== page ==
Keeping track of inmates within a prison or jail is a constant challenge, especially as they move from one part of the facility to another. Monitoring their movements requires corrections officers to accurately identify individual prisoners by sight as they pass through security posts. It also requires frequent telephone and radio communications between officers at two or more security posts, paper passes authorizing inmates’ movements, and dry-erase or clipboards with handwritten records to note when prisoners leave one area and enter another. Despite the best precautions and well-thought-out practices, mistakes can be made, officers’ attention can be diverted, and late-arriving inmates not noticed or searched for promptly.
Late-arriving, out-of-place prisoners can cause problems in correctional settings. If nothing else, it means that prison staff do not know where a particular inmate is at any given time. That prisoner may simply have stopped to chat with friends. Or, more seriously, he or she may be engaging in illegal activities. Assaults and even murders have been committed by inmates as they moved from one part of a prison or jail to another.
In an effort to improve how inmate movements are tracked within prisons and jails, the National Institute of Justice has been testing the use of biometrics at the U.S. Naval Consolidated Brig in Charleston, S.C. The $1 million technology demonstration project is a joint effort of NIJ, the U.S. Navy’s Space and Naval Warfare Systems Center, the Charleston brig, and the U.S. Department of Defense’s Biometrics Management Office.
Biometrics has been used previously to track the movement of staff, visitors, and prisoners in and out of correctional facilities. It has also been used to account for staff members in the event of a riot or other prison disturbance. This project represents the first use of biometrics to track prisoner movements within a prison or jail. It was designed to employ computer-based methods of tracking inmates to improve the efficiency of corrections specialists and brig officials and to demonstrate how advanced technology can make corrections facilities safer.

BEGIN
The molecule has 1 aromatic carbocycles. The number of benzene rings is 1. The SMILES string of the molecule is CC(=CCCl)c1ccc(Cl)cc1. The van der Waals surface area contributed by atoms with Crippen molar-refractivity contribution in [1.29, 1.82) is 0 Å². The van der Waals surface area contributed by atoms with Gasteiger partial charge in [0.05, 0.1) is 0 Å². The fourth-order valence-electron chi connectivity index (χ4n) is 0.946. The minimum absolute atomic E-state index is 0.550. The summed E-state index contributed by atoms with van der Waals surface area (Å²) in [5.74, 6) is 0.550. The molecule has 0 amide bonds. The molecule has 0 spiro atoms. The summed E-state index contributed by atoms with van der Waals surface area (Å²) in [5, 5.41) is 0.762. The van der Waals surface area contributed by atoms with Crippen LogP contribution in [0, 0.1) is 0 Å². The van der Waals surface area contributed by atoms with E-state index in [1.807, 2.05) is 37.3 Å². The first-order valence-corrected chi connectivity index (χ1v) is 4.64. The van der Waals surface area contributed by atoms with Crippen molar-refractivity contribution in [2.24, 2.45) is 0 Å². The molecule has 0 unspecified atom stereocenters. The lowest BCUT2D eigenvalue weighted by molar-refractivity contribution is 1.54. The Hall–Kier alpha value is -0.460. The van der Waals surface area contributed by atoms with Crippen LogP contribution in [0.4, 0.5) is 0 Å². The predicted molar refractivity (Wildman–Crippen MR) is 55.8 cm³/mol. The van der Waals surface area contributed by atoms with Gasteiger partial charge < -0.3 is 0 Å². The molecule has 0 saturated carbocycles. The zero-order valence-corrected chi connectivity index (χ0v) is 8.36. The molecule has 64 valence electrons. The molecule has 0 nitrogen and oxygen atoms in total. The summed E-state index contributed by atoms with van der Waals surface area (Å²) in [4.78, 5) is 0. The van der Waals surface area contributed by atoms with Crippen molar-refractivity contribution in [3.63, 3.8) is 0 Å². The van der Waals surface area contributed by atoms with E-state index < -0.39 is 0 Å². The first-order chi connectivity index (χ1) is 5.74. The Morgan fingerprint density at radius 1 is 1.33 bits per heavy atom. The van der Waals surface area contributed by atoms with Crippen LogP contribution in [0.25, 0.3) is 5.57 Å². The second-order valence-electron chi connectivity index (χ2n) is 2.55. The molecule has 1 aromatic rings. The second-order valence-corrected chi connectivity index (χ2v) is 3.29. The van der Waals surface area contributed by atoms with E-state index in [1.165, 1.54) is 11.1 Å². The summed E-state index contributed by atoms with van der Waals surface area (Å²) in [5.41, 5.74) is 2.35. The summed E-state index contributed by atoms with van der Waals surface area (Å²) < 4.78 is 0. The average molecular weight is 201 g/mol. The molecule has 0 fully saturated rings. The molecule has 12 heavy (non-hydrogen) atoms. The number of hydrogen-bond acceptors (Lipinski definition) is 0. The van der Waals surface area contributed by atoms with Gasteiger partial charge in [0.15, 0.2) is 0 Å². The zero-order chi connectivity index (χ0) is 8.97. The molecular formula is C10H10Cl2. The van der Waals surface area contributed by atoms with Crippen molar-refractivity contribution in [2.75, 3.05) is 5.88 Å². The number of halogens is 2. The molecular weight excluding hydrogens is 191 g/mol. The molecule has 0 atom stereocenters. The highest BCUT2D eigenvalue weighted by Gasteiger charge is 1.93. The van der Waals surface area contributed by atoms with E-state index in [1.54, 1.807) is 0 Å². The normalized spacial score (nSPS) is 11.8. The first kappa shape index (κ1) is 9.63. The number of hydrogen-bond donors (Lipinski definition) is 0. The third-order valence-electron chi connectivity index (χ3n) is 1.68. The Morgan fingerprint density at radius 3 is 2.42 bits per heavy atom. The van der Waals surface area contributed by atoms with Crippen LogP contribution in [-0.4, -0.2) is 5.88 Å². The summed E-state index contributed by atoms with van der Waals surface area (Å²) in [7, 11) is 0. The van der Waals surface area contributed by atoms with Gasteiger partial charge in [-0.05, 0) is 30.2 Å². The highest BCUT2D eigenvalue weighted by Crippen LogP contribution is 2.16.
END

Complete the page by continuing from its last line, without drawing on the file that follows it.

The term “biometrics” refers to a variety of methods to verify a person’s identity using physiological or behavioral characteristics such as iris, retinal, and facial recognition; hand and finger geometry; fingerprint and voice identification; and dynamic signature. It has the advantage of not requiring a person to remember a user name, password or series of numbers while confirming that the person is who he or she claims to be. Practical uses of biometrics include allowing persons access to keyless cars, rooms, and buildings; to financial and other personal accounts; and to the departure areas of airport terminals. More broadly, it is used to prevent identity theft, preserve the confidentiality of information and reduce fraud.
Biometric systems can use several different physical and/or behavioral characteristics for identification and verification. Some are more technologically and commercially advanced than others. Determining which biometric method to employ depends on how the system is to be used, the level of accuracy and reliability required, and other factors such as cost and speed. Biometric methods can also vary significantly from one application to another and even from one vendor to another.
Biometrics systems are usually deployed using a three-step process. First, a camera, scanner or other sensor takes an image or picture. Second, that image is made into a pattern called a biometric signature. For example, with fingerprints the signature comprises minutia points along a finger’s ridges, splits and end lines. Voice recognition involves patterns of cadence, pitch and tone. Hand and finger geometry measures physical characteristics such as length and thickness.
Third, the biometric signature is converted into a template using a mathematical algorithm. Templates contain biometric and other data in the form of numbers that are either embedded on a plastic card or stored in a database. Some systems use a card that can be inserted in or held near a scanner that feeds the information on the card into a computer. Other systems do not require a card; they simply scan the biometric data. In either system, the computer compares the biometric signature captured by the scanner with those already in its files to find the correct or closest match.
NIJ and DoD began examining biometric techniques for criminal justice purposes in 2000. As part of that effort, NIJ and DoD identified the Charleston naval brig as a demonstration site. The brig is a relatively small, well-managed jail with approximately 400 mostly low-risk prisoners. The Navy wanted to upgrade security at the brig and make it more efficient. At the same time, the adjacent Space and Naval Warfare Systems Center was available to help develop the biometrics system and the computer software necessary to run it.
Called the Biometric Inmate Tracking System, the project was implemented in phases that, together, transformed the existing manual system into a computer-based system and then into a biometric- and computer-based system. In carrying out that transformation, project designers had to find the biometric method that would work best at the Charleston brig and then develop computer software capable of identifying and verifying individual inmates based on their biometric characteristics. The software also had to be easy enough to operate so that corrections specialists with limited prior training or experience on computers could understand how to use it.